So, in January of 1910, Knox conferred with Yasuya Uchida, the Japanese Ambassador. Knox suggested that the trees sent by Tokyo, although possessing artistic shape and brilliant blossoms, were also the most bug-infested and disease-prone.

Uchida immediately wrote to his government with the suggestion that Tokyo send a batch of newer, healthier trees. They took to the idea, and Nellie was heartened when the number was increased from 2,000 to 3,000. This time the trees were slowly cultivated and constantly examined for two years. In February 1912 they arrived and passed inspection.

The first lady and Viscountess Chinda, wife of Uchida's successor, arrived at the Tidal Basin in cartwheel hats, toting parasols and spades, on the morning of March 27, 1912. In the days before photo opportunities only a handful of people were present at the official tree planting, including Scidmore and Col. Spencer Cosby, the watchful superintendent of public buildings and grounds.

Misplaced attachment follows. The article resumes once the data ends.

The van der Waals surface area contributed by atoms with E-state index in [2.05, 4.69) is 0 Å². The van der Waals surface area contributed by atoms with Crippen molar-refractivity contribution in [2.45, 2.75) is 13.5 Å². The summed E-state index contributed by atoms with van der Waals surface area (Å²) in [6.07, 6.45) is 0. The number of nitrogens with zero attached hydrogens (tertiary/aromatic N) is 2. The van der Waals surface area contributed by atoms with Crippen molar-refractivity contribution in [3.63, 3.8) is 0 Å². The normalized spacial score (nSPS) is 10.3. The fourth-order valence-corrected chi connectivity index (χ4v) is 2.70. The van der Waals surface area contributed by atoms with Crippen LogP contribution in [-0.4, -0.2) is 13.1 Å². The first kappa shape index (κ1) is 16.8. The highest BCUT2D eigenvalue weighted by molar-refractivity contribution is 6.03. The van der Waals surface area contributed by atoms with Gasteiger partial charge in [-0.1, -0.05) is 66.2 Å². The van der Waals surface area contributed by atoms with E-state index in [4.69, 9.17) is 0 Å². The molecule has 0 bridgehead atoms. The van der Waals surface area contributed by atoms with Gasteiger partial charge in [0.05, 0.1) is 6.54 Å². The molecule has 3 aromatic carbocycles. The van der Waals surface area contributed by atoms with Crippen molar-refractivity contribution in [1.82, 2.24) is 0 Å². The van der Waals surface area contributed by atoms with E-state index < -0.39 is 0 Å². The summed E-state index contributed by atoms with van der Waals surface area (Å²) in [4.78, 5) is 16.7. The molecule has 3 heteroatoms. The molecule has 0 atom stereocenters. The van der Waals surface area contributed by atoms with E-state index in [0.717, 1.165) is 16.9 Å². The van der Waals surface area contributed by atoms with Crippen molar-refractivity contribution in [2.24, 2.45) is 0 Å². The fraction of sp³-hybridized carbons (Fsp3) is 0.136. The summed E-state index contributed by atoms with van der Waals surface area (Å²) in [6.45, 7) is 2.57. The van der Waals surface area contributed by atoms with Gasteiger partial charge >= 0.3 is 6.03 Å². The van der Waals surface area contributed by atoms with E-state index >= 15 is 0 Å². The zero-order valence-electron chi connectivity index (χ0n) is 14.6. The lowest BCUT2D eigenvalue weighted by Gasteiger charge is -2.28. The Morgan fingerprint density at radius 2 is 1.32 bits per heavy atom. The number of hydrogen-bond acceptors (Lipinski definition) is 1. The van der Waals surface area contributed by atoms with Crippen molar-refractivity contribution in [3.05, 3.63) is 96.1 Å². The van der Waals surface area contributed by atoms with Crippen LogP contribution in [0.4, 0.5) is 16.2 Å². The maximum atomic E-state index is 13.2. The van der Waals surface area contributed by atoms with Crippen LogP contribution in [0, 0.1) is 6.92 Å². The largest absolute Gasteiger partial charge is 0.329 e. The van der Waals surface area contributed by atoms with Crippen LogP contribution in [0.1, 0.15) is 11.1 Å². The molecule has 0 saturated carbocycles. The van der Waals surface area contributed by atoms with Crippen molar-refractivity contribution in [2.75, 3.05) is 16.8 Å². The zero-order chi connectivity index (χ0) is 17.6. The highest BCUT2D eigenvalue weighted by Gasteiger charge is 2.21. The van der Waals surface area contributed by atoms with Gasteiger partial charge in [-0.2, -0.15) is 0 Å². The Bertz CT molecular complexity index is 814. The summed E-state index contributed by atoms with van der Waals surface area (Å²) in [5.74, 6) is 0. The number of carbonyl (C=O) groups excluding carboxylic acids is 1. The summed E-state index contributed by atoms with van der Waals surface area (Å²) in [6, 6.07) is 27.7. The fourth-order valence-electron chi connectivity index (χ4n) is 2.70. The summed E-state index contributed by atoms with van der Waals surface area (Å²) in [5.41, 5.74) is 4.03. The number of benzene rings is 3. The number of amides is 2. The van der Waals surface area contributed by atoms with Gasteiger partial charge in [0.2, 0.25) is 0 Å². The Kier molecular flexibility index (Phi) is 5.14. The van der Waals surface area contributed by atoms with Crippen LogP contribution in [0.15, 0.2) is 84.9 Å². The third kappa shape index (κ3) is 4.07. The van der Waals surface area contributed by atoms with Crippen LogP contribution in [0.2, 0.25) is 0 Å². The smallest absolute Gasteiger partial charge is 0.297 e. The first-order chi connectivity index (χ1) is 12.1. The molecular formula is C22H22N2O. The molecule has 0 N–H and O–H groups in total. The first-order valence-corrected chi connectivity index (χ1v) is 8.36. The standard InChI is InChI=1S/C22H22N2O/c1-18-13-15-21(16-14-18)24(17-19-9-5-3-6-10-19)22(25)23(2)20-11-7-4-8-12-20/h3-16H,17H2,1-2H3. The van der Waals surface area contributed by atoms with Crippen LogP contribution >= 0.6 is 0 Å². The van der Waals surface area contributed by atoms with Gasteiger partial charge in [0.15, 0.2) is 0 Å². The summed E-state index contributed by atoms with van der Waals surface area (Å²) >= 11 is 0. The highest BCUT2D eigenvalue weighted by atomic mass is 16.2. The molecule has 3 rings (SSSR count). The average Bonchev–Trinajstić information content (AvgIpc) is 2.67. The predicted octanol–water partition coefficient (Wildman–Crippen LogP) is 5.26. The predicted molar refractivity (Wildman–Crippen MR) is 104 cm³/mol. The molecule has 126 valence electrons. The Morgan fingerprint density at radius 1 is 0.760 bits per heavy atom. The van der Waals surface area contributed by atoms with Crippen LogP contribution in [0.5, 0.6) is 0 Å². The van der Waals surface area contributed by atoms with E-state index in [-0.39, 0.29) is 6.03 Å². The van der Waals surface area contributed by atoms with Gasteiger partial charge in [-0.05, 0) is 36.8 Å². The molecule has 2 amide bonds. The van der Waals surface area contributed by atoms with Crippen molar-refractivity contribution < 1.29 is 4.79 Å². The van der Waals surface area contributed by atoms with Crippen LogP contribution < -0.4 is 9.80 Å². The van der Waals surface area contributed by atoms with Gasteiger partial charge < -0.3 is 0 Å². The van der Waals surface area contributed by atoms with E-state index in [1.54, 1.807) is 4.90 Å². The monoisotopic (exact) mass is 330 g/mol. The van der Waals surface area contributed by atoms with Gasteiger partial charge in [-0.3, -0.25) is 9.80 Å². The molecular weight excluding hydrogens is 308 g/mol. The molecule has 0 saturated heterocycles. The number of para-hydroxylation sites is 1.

Nellie Taft planted the first of Washington's Japanese cherry trees. The Viscountess planted the second. The ceremony broke up, and government workers had the honor of planting the other 2,988. Legend has it that the arrangement of the trees in groups of odd and even numbers is a symbol of welcome in Japanese characters.

Mrs. Taft's plans were not over yet, however. There was the development of Potomac Park to be finished. She turned over the details to presidential aide Archie Butt. The Army officer presiding over the public grounds had a large bandstand built on the lawn near the trees and the road running to Hains Point. The Marine Band, upon the first lady's suggestions, planned its premiere public concerts there every Wednesday and Saturday from 5 to 7 p.m.

Nellie earns yet another Tidal Basin footnote by deciding "that the long drive theretofore known as 'The speedway' should be renamed Potomac Drive." Opening night was Saturday, April 17, 1912 at 5 p.m. The first lady filled with pride as she and the president proceeded past the crowds "in a small landaulet motor-car" and "went down to the driveway and took our places in the throng."

Not everybody thought Mrs. Taft's park and concerts were peaceful, social events. The year 1912 also saw Nellie's political demise. It marked Theodore Roosevelt's split from William Howard Taft's and the Republican party. Teddy's witty offspring, Alice Roosevelt Longworth, had never been fond of Mrs. Taft, and never made a point of hiding her dislike. Doing a perfect impersonation of what she later called Nellie's "hippopotamus face," Mrs. Longworth said that Potomac park was a nightmare as the new tin lizzies spewed ashes, dirt and smoke upon people sitting on the lawn and in those cars behind them.